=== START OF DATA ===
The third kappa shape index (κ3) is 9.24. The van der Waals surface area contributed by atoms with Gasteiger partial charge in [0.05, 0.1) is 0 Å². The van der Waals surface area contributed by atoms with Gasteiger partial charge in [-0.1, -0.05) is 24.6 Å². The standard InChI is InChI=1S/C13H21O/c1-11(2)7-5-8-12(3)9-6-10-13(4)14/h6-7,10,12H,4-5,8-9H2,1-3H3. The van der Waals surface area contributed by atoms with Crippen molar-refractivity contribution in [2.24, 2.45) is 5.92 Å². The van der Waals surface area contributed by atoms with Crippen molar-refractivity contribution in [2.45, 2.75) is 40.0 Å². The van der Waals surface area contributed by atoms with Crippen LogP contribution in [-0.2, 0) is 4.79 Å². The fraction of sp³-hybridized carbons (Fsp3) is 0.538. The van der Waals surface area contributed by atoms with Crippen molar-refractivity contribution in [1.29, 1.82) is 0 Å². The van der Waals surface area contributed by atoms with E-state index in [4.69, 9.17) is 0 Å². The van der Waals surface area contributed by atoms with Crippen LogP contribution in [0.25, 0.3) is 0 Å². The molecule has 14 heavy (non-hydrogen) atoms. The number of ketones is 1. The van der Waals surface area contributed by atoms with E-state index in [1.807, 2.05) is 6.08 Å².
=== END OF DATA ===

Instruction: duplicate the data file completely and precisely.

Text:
The third kappa shape index (κ3) is 9.24. The van der Waals surface area contributed by atoms with Gasteiger partial charge in [0.05, 0.1) is 0 Å². The van der Waals surface area contributed by atoms with Gasteiger partial charge in [-0.1, -0.05) is 24.6 Å². The standard InChI is InChI=1S/C13H21O/c1-11(2)7-5-8-12(3)9-6-10-13(4)14/h6-7,10,12H,4-5,8-9H2,1-3H3. The van der Waals surface area contributed by atoms with Crippen molar-refractivity contribution in [2.24, 2.45) is 5.92 Å². The van der Waals surface area contributed by atoms with Crippen molar-refractivity contribution in [2.45, 2.75) is 40.0 Å². The van der Waals surface area contributed by atoms with Crippen LogP contribution in [-0.2, 0) is 4.79 Å². The fraction of sp³-hybridized carbons (Fsp3) is 0.538. The van der Waals surface area contributed by atoms with Crippen molar-refractivity contribution in [1.29, 1.82) is 0 Å². The van der Waals surface area contributed by atoms with E-state index in [4.69, 9.17) is 0 Å². The van der Waals surface area contributed by atoms with Crippen LogP contribution in [0.25, 0.3) is 0 Å². The molecule has 14 heavy (non-hydrogen) atoms. The number of ketones is 1. The van der Waals surface area contributed by atoms with E-state index in [1.807, 2.05) is 6.08 Å².